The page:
It has been a challenging week, with hate front and center in the news as we approach the midterm elections. I fear that as a country, we are becoming inured to hate-fueled violence, building emotional walls around ourselves and, at times, even purposely avoiding the news. Instead of expanding our networks and working harder, together, to understand and combat hate, we just hold “our own” tighter, and become more suspicious of people unlike us.
Even in our own communities we are susceptible to turning on those whom we feel do not belong rather than finding opportunities for empathy and compassion. Bonding through the dislike of a common enemy makes us less secure than connecting with others by finding shared interests or values.
As human beings, we are comforted by the familiar, so it is not unusual that we turn inward or silent when we see hate, especially when it seeps out of the cracks and crevices and becomes almost part of the daily vernacular. But we absolutely must remember that the wonderful diversity in our ecosystem and among people throughout the world is what is responsible for the innovations and evolutionary successes that make our world rich and awe-inspiring.
The synagogue at the center of the recent shootings is named The Tree of Life. The tree of life is an almost universal symbol, seen as a common ancestor of all beings, a connection among all things, with the roots plunging deep in the ground and the branches stretching upward, bridging earth with sky, connected to other beings, to the beauty we all bring in our uniqueness. In short, it represents the interconnectedness of all living things.
So what can we do? There are those resources that help us talk to our children in the wake of serious events in the news, such as this blog post I wrote on how to help frame conversations on gender and power. But we need to move forward as well. We need a multifaceted approach.
UC Berkeley’s Greater Good Science Center recommends “Eight Ways to Stand Up to Hate,” ranging from educating one’s self to making connections with people different from you. How can we educate ourselves about ways to make a positive difference in the world for the greater good?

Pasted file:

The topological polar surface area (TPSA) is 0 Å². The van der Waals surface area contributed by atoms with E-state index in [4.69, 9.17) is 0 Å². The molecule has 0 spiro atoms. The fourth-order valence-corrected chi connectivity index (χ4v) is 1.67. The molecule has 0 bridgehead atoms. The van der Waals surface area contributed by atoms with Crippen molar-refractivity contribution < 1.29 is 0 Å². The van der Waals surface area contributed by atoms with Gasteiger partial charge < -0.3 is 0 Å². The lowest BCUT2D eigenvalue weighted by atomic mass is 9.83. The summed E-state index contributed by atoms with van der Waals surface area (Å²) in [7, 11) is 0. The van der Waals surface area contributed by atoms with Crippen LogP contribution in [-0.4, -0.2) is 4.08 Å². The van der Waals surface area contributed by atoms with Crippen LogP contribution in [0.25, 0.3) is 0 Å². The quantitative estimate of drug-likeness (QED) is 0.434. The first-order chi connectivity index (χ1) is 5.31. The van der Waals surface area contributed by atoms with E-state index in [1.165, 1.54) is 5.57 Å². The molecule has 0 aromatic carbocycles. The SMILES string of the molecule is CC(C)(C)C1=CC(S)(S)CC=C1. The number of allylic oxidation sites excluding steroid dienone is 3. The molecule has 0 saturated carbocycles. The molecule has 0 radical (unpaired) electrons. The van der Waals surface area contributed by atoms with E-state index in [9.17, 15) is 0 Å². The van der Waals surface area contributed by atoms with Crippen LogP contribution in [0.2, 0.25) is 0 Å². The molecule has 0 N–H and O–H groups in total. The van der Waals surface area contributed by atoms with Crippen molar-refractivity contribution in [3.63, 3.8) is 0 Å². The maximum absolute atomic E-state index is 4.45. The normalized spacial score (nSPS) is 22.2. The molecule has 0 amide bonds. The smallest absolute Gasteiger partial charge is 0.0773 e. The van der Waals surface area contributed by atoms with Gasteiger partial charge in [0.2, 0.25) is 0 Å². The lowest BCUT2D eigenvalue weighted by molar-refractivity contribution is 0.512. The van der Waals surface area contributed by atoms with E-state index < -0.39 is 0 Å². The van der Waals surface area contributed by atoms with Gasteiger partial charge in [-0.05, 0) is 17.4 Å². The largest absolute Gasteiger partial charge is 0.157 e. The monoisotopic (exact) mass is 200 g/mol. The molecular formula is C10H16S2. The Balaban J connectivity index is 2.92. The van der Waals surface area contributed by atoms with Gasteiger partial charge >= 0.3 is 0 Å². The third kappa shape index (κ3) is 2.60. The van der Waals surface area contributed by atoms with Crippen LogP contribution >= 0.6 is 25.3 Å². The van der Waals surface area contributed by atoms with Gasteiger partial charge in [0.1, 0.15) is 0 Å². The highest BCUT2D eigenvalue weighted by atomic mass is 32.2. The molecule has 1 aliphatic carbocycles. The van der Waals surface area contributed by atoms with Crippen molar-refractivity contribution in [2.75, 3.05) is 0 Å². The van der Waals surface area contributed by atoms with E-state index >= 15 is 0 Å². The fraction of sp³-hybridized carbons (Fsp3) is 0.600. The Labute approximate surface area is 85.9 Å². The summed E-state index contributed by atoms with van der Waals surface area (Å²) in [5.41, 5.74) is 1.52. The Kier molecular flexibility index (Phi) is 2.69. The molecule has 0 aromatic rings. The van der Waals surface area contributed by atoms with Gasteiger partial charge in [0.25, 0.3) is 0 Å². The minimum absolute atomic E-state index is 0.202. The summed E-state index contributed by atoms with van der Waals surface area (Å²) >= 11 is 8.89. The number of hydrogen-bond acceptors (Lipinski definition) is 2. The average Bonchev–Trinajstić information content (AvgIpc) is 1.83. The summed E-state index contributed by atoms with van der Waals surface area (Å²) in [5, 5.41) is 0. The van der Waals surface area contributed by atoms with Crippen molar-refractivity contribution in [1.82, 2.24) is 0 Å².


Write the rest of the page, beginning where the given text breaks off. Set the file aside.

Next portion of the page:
It means first getting outside ourselves to incorporate the greater good as a value, a compass point. We have to break down our own walls, reflect upon our beliefs and question their centrality or universality, empathize with other points of view, and educate ourselves about our country’s and city’s histories, and plan for a better future. We have to commit to sharing our hearts, resources, and ideas, and to listen as attentively as we speak.
I tend to look to books and films for sustenance, guidance, and wisdom. Here are a few resources I hope will help us learn about each other, be vulnerable with ourselves, and get outside our own fears, in order to expand our horizons and ideas about the world.
Coming across Wade in the Water, the new collection of poetry by Poet Laureate of the United States, Tracey K. Smith, felt serendipitous. Smith says, “The poetry I write…is as informed by belief in a vast and mysterious and yet orderly and purposeful universe as by a deep curiosity about the voices, faces and lives of strangers….Poetry can save me from disappearing into the narrow version of myself I may be tempted to resort to when I feel lazy or defeated…. Poetry can restore me to the large original self I haven’t yet learned to fully recognize.” Smith’s poems question our national identity, resurrect voices that have been relegated to the margins, and insist on love and compassion for those who are strangers to us.